Wednesday, February 13, 2013

The Sinners and the Sea: The Untold Story of Noah's Wife by Rebecca Kanner

Rating: ★ ★ ★ ☆ ☆
Obtained from: Netgalley
Read: February 10, 2013

Cursed with a birthmark that many think is the brand of a demon, the young heroine in The Sinners and the Sea is deprived even of a name for fear that it would make it easier for people to spread lies about her. But this virtuous woman has the perfect voice to make one of the Old Testament’s stories live anew. Desperate to keep her safe, the woman’s father gives her to the righteous Noah, who weds her and takes her to the town of Sorum, a land of outcasts. Noah, a 600-year-old paragon of virtue, rises to the role of preacher to a town full of sinners. Alone in her new life, Noah’s wife gives him three sons, but is faced with the hardship of living with an aloof husband who speaks more to God than with her. She tries to make friends with the violent and dissolute people of Sorum while raising a brood that, despite a pious upbringing, have developed some sinful tendencies of their own. But her trials are nothing compared to what awaits her after God tells her husband that a flood is coming—and that Noah and his family must build an ark so that they alone can repopulate the world.


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I'm going to come straight out and admit it. I picked up Rebecca Kanner's The Sinners and the Sea because I think the cover is absolutely gorgeous. I know, I'm horrible. Look up cover slut in the dictionary and you will find my picture. By rights I should be ashamed of myself, but you know what? I'm not. I'll grant my motivations were superficial, but had I not succumbed to them, I wouldn't have discovered this very original take on one of the most well known bible stories.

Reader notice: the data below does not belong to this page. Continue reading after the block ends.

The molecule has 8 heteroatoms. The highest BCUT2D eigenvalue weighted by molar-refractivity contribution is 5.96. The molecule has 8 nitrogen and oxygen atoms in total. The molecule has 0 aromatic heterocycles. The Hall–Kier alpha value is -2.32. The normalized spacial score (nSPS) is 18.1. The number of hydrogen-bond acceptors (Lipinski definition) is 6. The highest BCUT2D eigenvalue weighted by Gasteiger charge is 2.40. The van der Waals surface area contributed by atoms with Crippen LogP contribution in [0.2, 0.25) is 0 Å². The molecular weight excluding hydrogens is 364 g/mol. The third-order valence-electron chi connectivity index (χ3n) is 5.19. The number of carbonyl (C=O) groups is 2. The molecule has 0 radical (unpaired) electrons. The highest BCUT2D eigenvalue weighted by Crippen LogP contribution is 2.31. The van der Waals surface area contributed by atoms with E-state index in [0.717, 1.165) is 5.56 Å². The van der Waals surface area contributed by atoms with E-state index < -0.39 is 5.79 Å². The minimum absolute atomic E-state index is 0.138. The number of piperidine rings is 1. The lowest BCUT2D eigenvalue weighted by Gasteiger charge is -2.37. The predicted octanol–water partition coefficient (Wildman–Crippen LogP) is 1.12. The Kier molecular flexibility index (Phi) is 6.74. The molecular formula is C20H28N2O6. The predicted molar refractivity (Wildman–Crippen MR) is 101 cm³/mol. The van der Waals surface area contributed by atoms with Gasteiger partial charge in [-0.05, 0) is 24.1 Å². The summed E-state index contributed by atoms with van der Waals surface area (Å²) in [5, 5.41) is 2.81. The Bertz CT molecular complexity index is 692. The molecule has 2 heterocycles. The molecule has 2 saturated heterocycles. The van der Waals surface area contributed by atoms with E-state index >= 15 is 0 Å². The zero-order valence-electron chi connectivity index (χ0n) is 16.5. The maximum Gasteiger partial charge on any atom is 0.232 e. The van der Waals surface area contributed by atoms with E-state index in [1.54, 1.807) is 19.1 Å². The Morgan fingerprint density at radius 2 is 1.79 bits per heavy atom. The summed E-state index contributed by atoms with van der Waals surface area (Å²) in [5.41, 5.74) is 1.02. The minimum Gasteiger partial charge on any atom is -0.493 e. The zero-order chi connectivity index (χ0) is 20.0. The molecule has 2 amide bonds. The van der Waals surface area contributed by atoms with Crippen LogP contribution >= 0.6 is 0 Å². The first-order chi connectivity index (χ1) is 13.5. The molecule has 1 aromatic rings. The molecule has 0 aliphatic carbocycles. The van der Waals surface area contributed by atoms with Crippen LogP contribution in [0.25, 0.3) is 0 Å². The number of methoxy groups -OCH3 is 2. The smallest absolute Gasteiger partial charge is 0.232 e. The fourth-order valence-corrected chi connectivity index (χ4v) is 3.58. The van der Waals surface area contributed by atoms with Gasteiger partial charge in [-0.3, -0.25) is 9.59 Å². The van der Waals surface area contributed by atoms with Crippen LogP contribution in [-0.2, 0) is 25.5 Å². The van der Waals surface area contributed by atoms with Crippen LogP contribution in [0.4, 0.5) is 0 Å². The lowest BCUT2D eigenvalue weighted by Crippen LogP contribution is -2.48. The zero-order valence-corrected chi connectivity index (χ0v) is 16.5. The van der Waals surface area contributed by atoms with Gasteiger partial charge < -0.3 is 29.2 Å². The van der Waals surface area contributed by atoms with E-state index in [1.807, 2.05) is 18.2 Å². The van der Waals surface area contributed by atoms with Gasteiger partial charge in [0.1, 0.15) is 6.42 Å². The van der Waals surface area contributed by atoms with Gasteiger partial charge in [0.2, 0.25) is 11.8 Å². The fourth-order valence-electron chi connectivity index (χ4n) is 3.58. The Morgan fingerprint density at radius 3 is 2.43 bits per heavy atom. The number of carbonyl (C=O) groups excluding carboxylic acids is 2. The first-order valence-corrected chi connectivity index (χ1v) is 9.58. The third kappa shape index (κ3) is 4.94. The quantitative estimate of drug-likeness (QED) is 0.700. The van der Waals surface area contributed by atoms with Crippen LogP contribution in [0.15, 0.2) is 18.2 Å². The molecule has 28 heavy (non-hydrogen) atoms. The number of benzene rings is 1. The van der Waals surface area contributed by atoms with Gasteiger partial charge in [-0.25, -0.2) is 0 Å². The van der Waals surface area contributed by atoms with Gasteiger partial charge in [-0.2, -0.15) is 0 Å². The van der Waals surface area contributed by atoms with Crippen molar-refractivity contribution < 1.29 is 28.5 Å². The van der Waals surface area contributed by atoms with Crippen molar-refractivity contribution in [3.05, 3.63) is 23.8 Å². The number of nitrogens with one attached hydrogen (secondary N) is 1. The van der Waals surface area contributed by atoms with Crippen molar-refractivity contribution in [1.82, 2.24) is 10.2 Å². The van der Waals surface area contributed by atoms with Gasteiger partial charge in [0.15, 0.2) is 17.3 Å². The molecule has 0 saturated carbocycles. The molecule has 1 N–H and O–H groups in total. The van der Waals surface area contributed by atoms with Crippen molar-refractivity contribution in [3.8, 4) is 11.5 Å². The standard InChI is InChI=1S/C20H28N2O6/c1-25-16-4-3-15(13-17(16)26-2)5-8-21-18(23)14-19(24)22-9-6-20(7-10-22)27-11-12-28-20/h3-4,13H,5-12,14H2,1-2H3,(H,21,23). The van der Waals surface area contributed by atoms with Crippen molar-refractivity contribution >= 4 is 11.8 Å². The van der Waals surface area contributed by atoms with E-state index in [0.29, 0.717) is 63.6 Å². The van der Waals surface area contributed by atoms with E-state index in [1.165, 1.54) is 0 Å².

Kanner's work is unique on many levels. For one thing Noah's wife is not a prominent female in the Bible. Unlike Margaret George or Ginger Garret who have written about Mary Magdalene, Queen Esther, Delilah and Queen Jezebel, Kanner couldn't rely on a the celebrity of a name to draw in her readers. Kanner had to lay a lot more groundwork than the majority of her peers, but I think it also gave her more freedom as a writer, allowing her to move in directions her readers do not expect.  

Also of note are Kanner's cast of characters. When reading Christian literature, I usually find authors who utilize one untarnished character to teach another the Lord's path, but there are no sugary sweet believers to be found among these pages, no one individual who is the embodiment of perfection. No, Kanner's characters are realistically flawed and all the more endearing for it. 

When I began reading this story, I expected a biblical retelling, but the reality is The Sinners and the Sea is about a family, the relationships between them and the hardships they overcame. While not the easiest book to get into, I found Kanner's unconventional approach quite interesting. 


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I felt like I had been exiled. I was not going to have what I wanted most - an ordinary life. 
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4 comments:

Holly (2 Kids and Tired) said...

I'm not familiar with this book and I want to read it. Noah's wife really isn't talked about in the bible, so I'm curious how this is written. Great review.

The Flashlight Reader said...

Thanks Holly!

Davina Morgan-Witts said...

Really enjoyed your review, especially the opening paragraph!

The Flashlight Reader said...

:) I'm glad you enjoyed it Davina.

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